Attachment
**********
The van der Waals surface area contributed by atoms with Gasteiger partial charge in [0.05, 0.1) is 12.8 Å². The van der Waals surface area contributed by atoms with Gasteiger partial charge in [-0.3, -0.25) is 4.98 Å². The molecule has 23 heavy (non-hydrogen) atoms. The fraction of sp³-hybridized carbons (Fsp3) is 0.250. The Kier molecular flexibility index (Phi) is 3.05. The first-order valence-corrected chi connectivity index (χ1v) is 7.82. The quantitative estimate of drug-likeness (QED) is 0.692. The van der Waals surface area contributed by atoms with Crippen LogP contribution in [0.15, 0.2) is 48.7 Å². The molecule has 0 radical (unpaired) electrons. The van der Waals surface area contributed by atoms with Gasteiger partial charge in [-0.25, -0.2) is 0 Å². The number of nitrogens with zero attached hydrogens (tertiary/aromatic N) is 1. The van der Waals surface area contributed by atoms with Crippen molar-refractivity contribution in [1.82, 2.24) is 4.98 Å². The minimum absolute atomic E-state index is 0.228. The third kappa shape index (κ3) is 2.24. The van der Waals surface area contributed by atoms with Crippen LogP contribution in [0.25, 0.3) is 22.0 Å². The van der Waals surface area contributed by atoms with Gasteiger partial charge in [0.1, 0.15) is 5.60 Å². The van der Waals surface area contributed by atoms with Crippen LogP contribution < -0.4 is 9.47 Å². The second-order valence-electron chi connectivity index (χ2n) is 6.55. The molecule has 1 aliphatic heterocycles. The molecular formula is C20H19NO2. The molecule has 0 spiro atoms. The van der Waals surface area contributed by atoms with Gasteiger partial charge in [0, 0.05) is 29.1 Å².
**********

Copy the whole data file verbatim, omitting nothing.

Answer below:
The van der Waals surface area contributed by atoms with Gasteiger partial charge in [0.05, 0.1) is 12.8 Å². The van der Waals surface area contributed by atoms with Gasteiger partial charge in [-0.3, -0.25) is 4.98 Å². The molecule has 23 heavy (non-hydrogen) atoms. The fraction of sp³-hybridized carbons (Fsp3) is 0.250. The Kier molecular flexibility index (Phi) is 3.05. The first-order valence-corrected chi connectivity index (χ1v) is 7.82. The quantitative estimate of drug-likeness (QED) is 0.692. The van der Waals surface area contributed by atoms with Crippen LogP contribution in [0.15, 0.2) is 48.7 Å². The molecule has 0 radical (unpaired) electrons. The van der Waals surface area contributed by atoms with Gasteiger partial charge in [-0.25, -0.2) is 0 Å². The number of nitrogens with zero attached hydrogens (tertiary/aromatic N) is 1. The van der Waals surface area contributed by atoms with Crippen molar-refractivity contribution in [1.82, 2.24) is 4.98 Å². The minimum absolute atomic E-state index is 0.228. The third kappa shape index (κ3) is 2.24. The van der Waals surface area contributed by atoms with Crippen LogP contribution in [0.25, 0.3) is 22.0 Å². The van der Waals surface area contributed by atoms with Gasteiger partial charge in [0.1, 0.15) is 5.60 Å². The van der Waals surface area contributed by atoms with Crippen LogP contribution < -0.4 is 9.47 Å². The second-order valence-electron chi connectivity index (χ2n) is 6.55. The molecule has 1 aliphatic heterocycles. The molecular formula is C20H19NO2. The molecule has 0 spiro atoms. The van der Waals surface area contributed by atoms with Gasteiger partial charge in [0, 0.05) is 29.1 Å².